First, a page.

06
Apr
10

Portraits of Thirty-three Swordsmen – 16 The Young Seamstress

No. 16 The Young Seamstress: going after the pearls is easy, possessing the oranges is odd.

Tang Dynasty, a heroic figure name general Pan lived at Guangde neighborhood of the capitol. His exact name has been long forgotten, we only know his nickname was “Pan the muddled one”. He was from Hubei, near Xianyang, Hanko area. He used to be in business, transporting the goods himself on ships. On time, while docked at the side of river, a monk came by begging for food. Pan treated him courteously, inviting him to stay on the ship for several days, donating a lot of money. As the monk was departing, he said “judging by your aura, you are not like an average merchant. Your wife and daughter too, judging by their looks they will enjoy great fortunate in their lives.” The monk took out a strand of pearls, “here, take good care of this. If you do, not only will you make more money, but you will become a government official as well.”

Pan stayed in business for several years, which were hugely profitable for him. Then he went into government, eventually becoming the general of the Left Wing of Imperial Garrison. He built an nice house in the capitol. Deeply believing all this wealth and status were brought by the pearls, he treasured it: storing it inside an embroidered satin bag within a jade box. Enshrined at the alter, he would salute it on his knees the first of every month.

One day when he opened it, he found it gone. But the silk pouch and jade box has not been moved, and nothing else was missing. Shocked and frightened, he thought this was an omen signaling the imminent downfall. A meticulous investigation was conducted, but there were no clues. Pan’s household manager has a close acquittance name Wang Chao who is a city government clerk. Wang is nearly 80 years old and a native of the city. When the household manager confided the matter to him, he said “that is rather odd. This is not the work of an average thief. I’ll try to find it for you, but I cannot guarantee anything.”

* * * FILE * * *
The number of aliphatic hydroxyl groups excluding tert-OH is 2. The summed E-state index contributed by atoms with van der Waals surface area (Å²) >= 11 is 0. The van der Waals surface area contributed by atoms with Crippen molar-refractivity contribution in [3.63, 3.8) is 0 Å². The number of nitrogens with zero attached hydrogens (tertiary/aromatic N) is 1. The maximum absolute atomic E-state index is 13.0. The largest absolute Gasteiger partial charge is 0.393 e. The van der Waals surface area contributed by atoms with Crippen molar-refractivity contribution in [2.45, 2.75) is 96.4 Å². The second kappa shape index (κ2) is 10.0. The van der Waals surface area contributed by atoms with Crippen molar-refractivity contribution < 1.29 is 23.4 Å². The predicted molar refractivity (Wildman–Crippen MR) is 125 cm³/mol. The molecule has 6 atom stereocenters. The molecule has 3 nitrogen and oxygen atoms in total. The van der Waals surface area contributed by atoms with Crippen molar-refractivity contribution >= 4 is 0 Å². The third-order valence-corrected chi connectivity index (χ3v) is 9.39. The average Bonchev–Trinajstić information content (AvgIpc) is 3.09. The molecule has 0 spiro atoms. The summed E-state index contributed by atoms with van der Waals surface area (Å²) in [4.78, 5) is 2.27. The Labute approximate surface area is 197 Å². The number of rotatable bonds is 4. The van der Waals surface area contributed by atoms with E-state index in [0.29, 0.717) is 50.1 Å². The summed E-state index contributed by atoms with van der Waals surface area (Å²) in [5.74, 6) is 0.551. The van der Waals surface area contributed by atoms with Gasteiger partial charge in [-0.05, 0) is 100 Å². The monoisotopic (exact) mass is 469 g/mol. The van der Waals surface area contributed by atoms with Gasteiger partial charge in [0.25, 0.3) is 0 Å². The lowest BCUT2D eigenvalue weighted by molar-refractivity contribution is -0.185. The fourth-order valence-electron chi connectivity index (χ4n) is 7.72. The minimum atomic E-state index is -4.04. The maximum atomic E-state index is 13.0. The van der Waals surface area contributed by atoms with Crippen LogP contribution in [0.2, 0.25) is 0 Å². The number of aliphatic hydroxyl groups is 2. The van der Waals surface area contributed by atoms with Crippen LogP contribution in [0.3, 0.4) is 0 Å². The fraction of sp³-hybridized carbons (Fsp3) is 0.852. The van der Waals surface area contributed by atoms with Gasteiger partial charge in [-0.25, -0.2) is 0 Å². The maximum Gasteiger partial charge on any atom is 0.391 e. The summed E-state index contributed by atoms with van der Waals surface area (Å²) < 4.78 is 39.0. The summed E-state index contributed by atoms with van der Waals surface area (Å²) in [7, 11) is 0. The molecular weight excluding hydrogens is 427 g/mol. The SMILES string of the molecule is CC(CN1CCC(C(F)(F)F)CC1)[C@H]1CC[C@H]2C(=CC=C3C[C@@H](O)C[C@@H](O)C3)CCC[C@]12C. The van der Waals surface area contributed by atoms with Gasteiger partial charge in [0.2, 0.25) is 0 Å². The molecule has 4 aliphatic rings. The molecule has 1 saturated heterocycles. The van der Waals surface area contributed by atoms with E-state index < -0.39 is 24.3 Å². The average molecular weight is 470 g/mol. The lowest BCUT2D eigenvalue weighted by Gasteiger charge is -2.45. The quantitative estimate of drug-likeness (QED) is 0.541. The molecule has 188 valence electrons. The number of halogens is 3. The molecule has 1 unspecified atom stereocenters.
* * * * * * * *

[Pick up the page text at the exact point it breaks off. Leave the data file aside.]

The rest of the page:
One day, passing through North Street of Shengyie neighborhood, Wang Chao saw an young girl 17, 18 years of age. It was right after a spring shower, the girl wore her hair in three buns, her clothing was ragged, and had on wooden sandals. She was playing football with a group of young soldiers by the road under the ash trees. The soldiers would kick the ball to her, and she would kick it back, each time the ball soared toward the heavens, tens of feet in the air. Her kicks were marvelous, truly a rare sight. On the sides crowds gathered, the cheers often thunderous.

Wang Chao was astonished. Judging from her kicks and the power generated, she must be in possession of great gongfu. So he quietly observed from the sidelines. After a while, the players and the crowds dispersed. The girl walked away alone. Wang Chao followed her discreetly. She lived on a very short block near the north gate of Shengyie neighborhood. After making some inquiries, he found out she lived with her mother, and made a living as a seamstress.

Over time Wang found an excuse to get acquainted with the girl. Upon hearing her mother’s family name is also Wang, he started calling her ‘niece’, so she addressed him as ‘uncle’. The girl’s family is very poor. They slept together in one bed. Sometimes they would not have enough money to buy rice, so a whole day would go by without anyone boiling the rice. Wang helped them out often.

But from time to time, the girl would surprise Wang by offering him rare fruits from far away places, such as Suzhou’s Dongting orange, which were imported at great expense for the emperor. Other than the prime minister and other favored ministers, in the capitol city few outside the royal family had access to it. But the girl made it sound like it was not a big deal, that someone from the forbidden city brought it out. She’s a stubborn one, so there’s no use in arguing. Even though he felt suspicious, Wang revealed nothing.